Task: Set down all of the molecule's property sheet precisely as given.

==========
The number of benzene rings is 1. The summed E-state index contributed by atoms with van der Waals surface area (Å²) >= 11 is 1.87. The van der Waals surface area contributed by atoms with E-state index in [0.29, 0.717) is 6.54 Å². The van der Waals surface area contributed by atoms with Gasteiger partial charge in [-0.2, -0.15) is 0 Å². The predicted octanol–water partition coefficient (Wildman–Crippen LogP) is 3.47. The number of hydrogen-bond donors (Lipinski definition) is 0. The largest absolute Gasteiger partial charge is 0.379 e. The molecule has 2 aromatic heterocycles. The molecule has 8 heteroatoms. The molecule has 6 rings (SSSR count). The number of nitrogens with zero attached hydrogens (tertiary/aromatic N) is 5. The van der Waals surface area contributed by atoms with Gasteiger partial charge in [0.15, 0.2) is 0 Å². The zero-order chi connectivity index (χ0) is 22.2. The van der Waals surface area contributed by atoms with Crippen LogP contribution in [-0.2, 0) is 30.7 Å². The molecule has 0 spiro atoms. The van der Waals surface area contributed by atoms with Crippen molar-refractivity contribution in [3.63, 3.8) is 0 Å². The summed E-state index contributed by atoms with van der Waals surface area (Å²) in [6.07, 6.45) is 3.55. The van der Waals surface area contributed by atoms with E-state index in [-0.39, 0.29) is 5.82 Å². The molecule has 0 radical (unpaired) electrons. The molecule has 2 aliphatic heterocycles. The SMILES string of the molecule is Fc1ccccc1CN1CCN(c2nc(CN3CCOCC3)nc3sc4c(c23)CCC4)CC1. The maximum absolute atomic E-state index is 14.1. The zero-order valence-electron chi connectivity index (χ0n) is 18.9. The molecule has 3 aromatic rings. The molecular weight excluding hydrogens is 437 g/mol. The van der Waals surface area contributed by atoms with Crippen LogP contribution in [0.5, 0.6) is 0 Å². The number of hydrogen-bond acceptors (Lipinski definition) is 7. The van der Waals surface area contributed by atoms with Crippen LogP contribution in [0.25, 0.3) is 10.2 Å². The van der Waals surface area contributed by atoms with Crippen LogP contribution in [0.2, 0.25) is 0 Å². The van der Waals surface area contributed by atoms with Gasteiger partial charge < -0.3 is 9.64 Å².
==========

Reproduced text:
The number of benzene rings is 1. The summed E-state index contributed by atoms with van der Waals surface area (Å²) >= 11 is 1.87. The van der Waals surface area contributed by atoms with E-state index in [0.29, 0.717) is 6.54 Å². The van der Waals surface area contributed by atoms with Gasteiger partial charge in [-0.2, -0.15) is 0 Å². The predicted octanol–water partition coefficient (Wildman–Crippen LogP) is 3.47. The number of hydrogen-bond donors (Lipinski definition) is 0. The largest absolute Gasteiger partial charge is 0.379 e. The molecule has 2 aromatic heterocycles. The molecule has 8 heteroatoms. The molecule has 6 rings (SSSR count). The number of nitrogens with zero attached hydrogens (tertiary/aromatic N) is 5. The van der Waals surface area contributed by atoms with Gasteiger partial charge in [0.15, 0.2) is 0 Å². The zero-order chi connectivity index (χ0) is 22.2. The van der Waals surface area contributed by atoms with Crippen LogP contribution in [-0.2, 0) is 30.7 Å². The molecule has 0 spiro atoms. The van der Waals surface area contributed by atoms with Crippen molar-refractivity contribution in [3.63, 3.8) is 0 Å². The summed E-state index contributed by atoms with van der Waals surface area (Å²) in [6.07, 6.45) is 3.55. The van der Waals surface area contributed by atoms with E-state index in [-0.39, 0.29) is 5.82 Å². The molecule has 0 radical (unpaired) electrons. The molecule has 2 aliphatic heterocycles. The SMILES string of the molecule is Fc1ccccc1CN1CCN(c2nc(CN3CCOCC3)nc3sc4c(c23)CCC4)CC1. The maximum absolute atomic E-state index is 14.1. The zero-order valence-electron chi connectivity index (χ0n) is 18.9. The molecule has 3 aromatic rings. The molecular weight excluding hydrogens is 437 g/mol. The van der Waals surface area contributed by atoms with Crippen LogP contribution in [0.5, 0.6) is 0 Å². The number of hydrogen-bond acceptors (Lipinski definition) is 7. The van der Waals surface area contributed by atoms with Crippen LogP contribution in [0.25, 0.3) is 10.2 Å². The van der Waals surface area contributed by atoms with Crippen LogP contribution in [0.2, 0.25) is 0 Å². The van der Waals surface area contributed by atoms with Gasteiger partial charge < -0.3 is 9.64 Å².